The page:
New World, Spanish Colonial, Mexico, ca. late 18th to early 19th century CE. A beautiful depiction of one of the scholarly saints, this is a carved wood santo of St. Jerome. Standing atop a pedestal with a now illegible word in a winged scroll, the figure is posed in a lifelike manner, with one knee forward. He holds a book and wears a red cloak over a blue tunic. At his feet are a dog and a lamb. A worshipper has given him a dried gourd on a string. Size: 5.5" L x 9.75" W x 23.375" H (14 cm x 24.8 cm x 59.4 cm)
The pedestal is painted a pale blue and cream and the dominant colors of the santo are pastels, emphasizing its Rococo/Late Baroque style.
St. Jerome (ca. 347 to 420 CE), the protégé of Pope Damasus I, is known for his teachings on Christian moral life, especially his teachings on how women should live in order to devote themselves to Christ. He was a scholar and a Biblical translator, and is frequently depicted as such, particularly in Renaissance and later artwork such as "St. Jerome in His Study" (1480) by Domenico Ghirlandaio and "Saint Jerome in His Study" (1514) by Albrecht Durer. He is also often shown in the garb of a medieval cardinal, with the brimmed hat that he is wearing here.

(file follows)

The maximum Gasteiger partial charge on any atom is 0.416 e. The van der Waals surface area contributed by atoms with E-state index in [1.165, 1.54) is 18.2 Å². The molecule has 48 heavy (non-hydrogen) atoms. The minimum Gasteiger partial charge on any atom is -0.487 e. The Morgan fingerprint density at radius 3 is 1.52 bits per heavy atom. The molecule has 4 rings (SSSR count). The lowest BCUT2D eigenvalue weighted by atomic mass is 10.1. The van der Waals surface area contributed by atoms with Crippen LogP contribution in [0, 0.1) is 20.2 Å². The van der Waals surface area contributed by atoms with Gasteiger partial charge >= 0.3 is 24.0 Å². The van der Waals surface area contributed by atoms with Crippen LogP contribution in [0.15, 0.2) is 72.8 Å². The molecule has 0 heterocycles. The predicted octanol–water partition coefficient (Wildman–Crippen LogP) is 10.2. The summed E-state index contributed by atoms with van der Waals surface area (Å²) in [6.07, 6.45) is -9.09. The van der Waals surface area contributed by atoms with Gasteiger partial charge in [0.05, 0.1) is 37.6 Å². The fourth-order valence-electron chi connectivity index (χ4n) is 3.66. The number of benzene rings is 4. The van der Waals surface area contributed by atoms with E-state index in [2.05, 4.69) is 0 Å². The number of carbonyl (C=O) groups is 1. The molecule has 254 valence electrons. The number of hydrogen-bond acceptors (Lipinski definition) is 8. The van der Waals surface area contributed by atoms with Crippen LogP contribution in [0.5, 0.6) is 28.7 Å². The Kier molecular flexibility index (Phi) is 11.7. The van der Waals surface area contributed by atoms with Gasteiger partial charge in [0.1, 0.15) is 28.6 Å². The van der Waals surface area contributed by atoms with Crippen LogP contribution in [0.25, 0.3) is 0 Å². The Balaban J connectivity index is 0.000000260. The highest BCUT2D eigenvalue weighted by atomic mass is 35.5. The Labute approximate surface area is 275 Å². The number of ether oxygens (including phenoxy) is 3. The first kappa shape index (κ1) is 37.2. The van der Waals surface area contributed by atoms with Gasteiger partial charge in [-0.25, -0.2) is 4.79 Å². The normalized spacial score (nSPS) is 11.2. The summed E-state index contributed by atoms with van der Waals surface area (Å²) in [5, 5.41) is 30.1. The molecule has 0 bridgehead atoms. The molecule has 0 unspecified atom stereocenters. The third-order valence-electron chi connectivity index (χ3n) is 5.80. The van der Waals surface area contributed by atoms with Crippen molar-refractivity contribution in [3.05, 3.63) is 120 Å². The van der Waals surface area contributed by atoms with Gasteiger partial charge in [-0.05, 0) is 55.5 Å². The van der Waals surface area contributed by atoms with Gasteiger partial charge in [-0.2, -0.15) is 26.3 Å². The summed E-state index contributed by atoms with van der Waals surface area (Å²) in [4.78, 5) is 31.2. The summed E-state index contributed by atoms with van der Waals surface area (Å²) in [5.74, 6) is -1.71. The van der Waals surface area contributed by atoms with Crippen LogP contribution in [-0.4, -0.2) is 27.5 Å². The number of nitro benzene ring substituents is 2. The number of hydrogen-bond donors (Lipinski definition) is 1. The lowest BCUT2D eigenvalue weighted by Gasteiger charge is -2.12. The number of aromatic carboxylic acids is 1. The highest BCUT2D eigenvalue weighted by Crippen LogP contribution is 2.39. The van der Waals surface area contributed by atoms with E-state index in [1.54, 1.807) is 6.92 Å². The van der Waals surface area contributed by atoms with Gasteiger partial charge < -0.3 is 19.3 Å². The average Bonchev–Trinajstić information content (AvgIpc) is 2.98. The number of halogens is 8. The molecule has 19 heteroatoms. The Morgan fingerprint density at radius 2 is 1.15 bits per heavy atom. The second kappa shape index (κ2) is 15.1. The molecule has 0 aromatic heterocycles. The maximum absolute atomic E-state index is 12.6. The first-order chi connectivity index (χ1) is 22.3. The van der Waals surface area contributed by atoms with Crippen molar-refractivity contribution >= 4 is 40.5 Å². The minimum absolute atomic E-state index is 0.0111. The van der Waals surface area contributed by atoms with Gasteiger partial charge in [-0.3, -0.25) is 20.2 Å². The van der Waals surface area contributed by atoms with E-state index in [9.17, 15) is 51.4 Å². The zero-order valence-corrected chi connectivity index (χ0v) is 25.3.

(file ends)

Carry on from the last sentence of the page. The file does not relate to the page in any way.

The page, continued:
In the Durer woodcut, Saint Jerome is depicted with a pear-shaped gourd very similar to the one a worshipper has placed around his neck here - a curious symbol that requires explanation. During his lifetime, Jerome debated with St. Augustine over the translation of a word in the Bible for a fast-growing plant used to describe Christ, in English translated as "I am the Vine, you are the branches" (John 15:5). Jerome wished to translate it as "gourd". Although Augustine's translation won out, the gourd remains a symbol of Jerome as a memorial to his courage and learning.
Jerome is also often shown being kind to animals - a reference to the story of him helping a lion by removing a thorn from its paw. The dog at his feet is a symbol of loyalty, while the lamb is a symbol of Christ.
Santos played an important role in bringing the Catholic Church to the New World with the Spanish colonists. These religious figures were hand-carved and often furnished with crowns, jewels, and other accessories, usually funded by religious devotees, and were used as icons to explain the major figures - Mary, Christ, and the saints - to new, indigenous converts. Likewise, they served as a connection to the Old World for Spanish colonists far from home. They became a folk art tradition in the Spanish New World, from modern day Guatemala to as far north as New Mexico and Colorado. Many of them were lovingly cared for over the years, with repairs and paint added as they aged, and played an active part for a long time in the religious life of their communities.
Provenance: Ex-Francis & Lilly Robicsek Collection, Charlotte, NC
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